In Chinese characters, words such as “treasure”, “money”, “fee”, “expensive”, “buy” and “sell” all contain the radical “shell”. Shells were used as a currency for trade in bygone days. Today, a uniquely patterned cowry may be priced at HK$100,000. Cowries are indeed timeless gems.
Cowries belong to Discopoda, Gastropoda of Phylum Mollusca. Currently over 200 species of cowries are known from tropical and subtropical waters. Most are found on tidal flats, rocky or in coral reef in shallow waters; though some live on the deep sea floor. In Hong Kong, there are more than 20 species of cowries.
Cowry shells are oval with an arched back. They vary in size, from a few millimetres to over 150 millimetres long, depending on species. The head, internal organs and foot are all hidden in the shell most of the time. When moving, the foot stretches from the narrow aperture on the underside to crawl along. Cowries are nocturnal and feed at night on algae, sponges and decaying organic matter.
Cowry shells are highly ornamental, with mellow texture and variegated patterns and colours. The smooth and glossy shell is wrapped by a mantle that prevents algae from growing on it and secretes calcium carbonate to keep the shell growing, with a sheen.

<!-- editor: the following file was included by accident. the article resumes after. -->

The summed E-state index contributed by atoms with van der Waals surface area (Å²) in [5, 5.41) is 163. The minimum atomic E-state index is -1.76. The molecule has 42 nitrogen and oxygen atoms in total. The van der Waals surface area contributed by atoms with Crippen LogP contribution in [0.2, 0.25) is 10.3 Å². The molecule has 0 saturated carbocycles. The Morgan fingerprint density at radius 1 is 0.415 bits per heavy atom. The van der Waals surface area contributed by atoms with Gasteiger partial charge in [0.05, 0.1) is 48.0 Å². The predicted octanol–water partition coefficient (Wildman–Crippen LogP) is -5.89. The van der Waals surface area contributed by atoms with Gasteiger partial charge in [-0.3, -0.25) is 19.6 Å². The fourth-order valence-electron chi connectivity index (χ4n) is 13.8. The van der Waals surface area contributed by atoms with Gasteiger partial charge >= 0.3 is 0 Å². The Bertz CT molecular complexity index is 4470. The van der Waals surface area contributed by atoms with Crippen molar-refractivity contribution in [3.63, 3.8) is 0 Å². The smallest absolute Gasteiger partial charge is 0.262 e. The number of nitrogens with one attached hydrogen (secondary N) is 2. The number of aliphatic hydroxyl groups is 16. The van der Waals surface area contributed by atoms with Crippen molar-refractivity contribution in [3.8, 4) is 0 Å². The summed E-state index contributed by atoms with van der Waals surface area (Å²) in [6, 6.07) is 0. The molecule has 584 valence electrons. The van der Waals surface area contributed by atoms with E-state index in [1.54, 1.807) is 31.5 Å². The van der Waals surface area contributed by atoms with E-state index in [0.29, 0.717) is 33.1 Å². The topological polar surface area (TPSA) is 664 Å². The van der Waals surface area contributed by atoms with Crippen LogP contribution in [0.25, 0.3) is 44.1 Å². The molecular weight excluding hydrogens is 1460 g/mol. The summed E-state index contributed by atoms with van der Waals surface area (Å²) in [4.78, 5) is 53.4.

The tiny shell has played an important role in human life and culture since ancient times. In Japan, cowry is also known as “child wellness shell”, and an old practice was to put one into the hands of a woman delivering a baby, for the safety of both mother and child. In ancient China, Money Cowrie (Cypraea moneta) was used as the currency for trade. Some deep sea species are highly valued and have become collectibles for their rarity and special patterns. Fulton Cowrie (Cypraea fultoni) of East Africa was once priced at USD15,000 (HK$120,000). Complete specimens of less rare cowry species can also cost over a thousand US dollars (HK$8,000).